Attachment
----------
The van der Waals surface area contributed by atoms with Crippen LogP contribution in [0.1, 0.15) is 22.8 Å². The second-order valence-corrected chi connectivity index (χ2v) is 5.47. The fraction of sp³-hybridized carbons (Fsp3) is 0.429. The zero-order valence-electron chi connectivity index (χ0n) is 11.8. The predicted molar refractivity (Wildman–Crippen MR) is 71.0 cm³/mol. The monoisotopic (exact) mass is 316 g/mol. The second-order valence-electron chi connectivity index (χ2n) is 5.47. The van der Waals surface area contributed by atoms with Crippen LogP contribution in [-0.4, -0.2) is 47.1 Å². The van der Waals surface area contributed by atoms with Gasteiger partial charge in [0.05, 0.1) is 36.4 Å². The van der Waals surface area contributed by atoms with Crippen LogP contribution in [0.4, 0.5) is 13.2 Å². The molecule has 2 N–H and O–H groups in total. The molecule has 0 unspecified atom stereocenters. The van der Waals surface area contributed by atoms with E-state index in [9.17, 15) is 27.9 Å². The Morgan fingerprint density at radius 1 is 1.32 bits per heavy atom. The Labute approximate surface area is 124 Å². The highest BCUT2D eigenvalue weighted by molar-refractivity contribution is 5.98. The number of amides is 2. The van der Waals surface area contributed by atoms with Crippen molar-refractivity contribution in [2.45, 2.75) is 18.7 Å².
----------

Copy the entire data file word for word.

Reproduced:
The van der Waals surface area contributed by atoms with Crippen LogP contribution in [0.1, 0.15) is 22.8 Å². The second-order valence-corrected chi connectivity index (χ2v) is 5.47. The fraction of sp³-hybridized carbons (Fsp3) is 0.429. The zero-order valence-electron chi connectivity index (χ0n) is 11.8. The predicted molar refractivity (Wildman–Crippen MR) is 71.0 cm³/mol. The monoisotopic (exact) mass is 316 g/mol. The second-order valence-electron chi connectivity index (χ2n) is 5.47. The van der Waals surface area contributed by atoms with Crippen LogP contribution in [-0.4, -0.2) is 47.1 Å². The van der Waals surface area contributed by atoms with Gasteiger partial charge in [0.05, 0.1) is 36.4 Å². The van der Waals surface area contributed by atoms with Crippen LogP contribution in [0.4, 0.5) is 13.2 Å². The molecule has 2 N–H and O–H groups in total. The molecule has 0 unspecified atom stereocenters. The van der Waals surface area contributed by atoms with E-state index in [9.17, 15) is 27.9 Å². The Morgan fingerprint density at radius 1 is 1.32 bits per heavy atom. The Labute approximate surface area is 124 Å². The highest BCUT2D eigenvalue weighted by molar-refractivity contribution is 5.98. The number of amides is 2. The van der Waals surface area contributed by atoms with Crippen molar-refractivity contribution in [2.45, 2.75) is 18.7 Å².